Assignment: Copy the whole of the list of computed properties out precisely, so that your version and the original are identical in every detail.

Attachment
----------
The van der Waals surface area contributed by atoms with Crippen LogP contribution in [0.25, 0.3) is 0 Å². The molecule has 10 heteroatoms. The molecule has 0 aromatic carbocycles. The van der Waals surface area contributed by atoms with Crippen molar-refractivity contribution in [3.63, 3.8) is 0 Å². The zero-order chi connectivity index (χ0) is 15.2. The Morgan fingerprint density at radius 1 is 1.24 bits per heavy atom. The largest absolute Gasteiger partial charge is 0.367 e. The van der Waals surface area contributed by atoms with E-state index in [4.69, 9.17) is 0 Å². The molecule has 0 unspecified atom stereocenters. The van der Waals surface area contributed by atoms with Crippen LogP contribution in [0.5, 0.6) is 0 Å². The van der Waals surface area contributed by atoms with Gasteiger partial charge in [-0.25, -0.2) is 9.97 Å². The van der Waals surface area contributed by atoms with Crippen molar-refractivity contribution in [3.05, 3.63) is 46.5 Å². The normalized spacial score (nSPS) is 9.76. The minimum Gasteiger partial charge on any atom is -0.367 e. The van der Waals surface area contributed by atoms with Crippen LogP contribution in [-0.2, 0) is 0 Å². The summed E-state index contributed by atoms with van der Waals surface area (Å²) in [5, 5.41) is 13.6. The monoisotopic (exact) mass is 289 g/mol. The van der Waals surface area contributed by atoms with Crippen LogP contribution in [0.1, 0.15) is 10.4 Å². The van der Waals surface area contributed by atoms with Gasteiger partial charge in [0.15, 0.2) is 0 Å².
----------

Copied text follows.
The van der Waals surface area contributed by atoms with Crippen LogP contribution in [0.25, 0.3) is 0 Å². The molecule has 10 heteroatoms. The molecule has 0 aromatic carbocycles. The van der Waals surface area contributed by atoms with Crippen molar-refractivity contribution in [3.63, 3.8) is 0 Å². The zero-order chi connectivity index (χ0) is 15.2. The Morgan fingerprint density at radius 1 is 1.24 bits per heavy atom. The largest absolute Gasteiger partial charge is 0.367 e. The van der Waals surface area contributed by atoms with E-state index in [4.69, 9.17) is 0 Å². The molecule has 0 unspecified atom stereocenters. The van der Waals surface area contributed by atoms with Crippen LogP contribution in [0.5, 0.6) is 0 Å². The van der Waals surface area contributed by atoms with Gasteiger partial charge in [-0.25, -0.2) is 9.97 Å². The van der Waals surface area contributed by atoms with Crippen molar-refractivity contribution in [3.05, 3.63) is 46.5 Å². The normalized spacial score (nSPS) is 9.76. The minimum Gasteiger partial charge on any atom is -0.367 e. The van der Waals surface area contributed by atoms with Crippen LogP contribution in [-0.2, 0) is 0 Å². The summed E-state index contributed by atoms with van der Waals surface area (Å²) in [5, 5.41) is 13.6. The monoisotopic (exact) mass is 289 g/mol. The van der Waals surface area contributed by atoms with Crippen LogP contribution in [0.1, 0.15) is 10.4 Å². The van der Waals surface area contributed by atoms with Gasteiger partial charge in [0.15, 0.2) is 0 Å².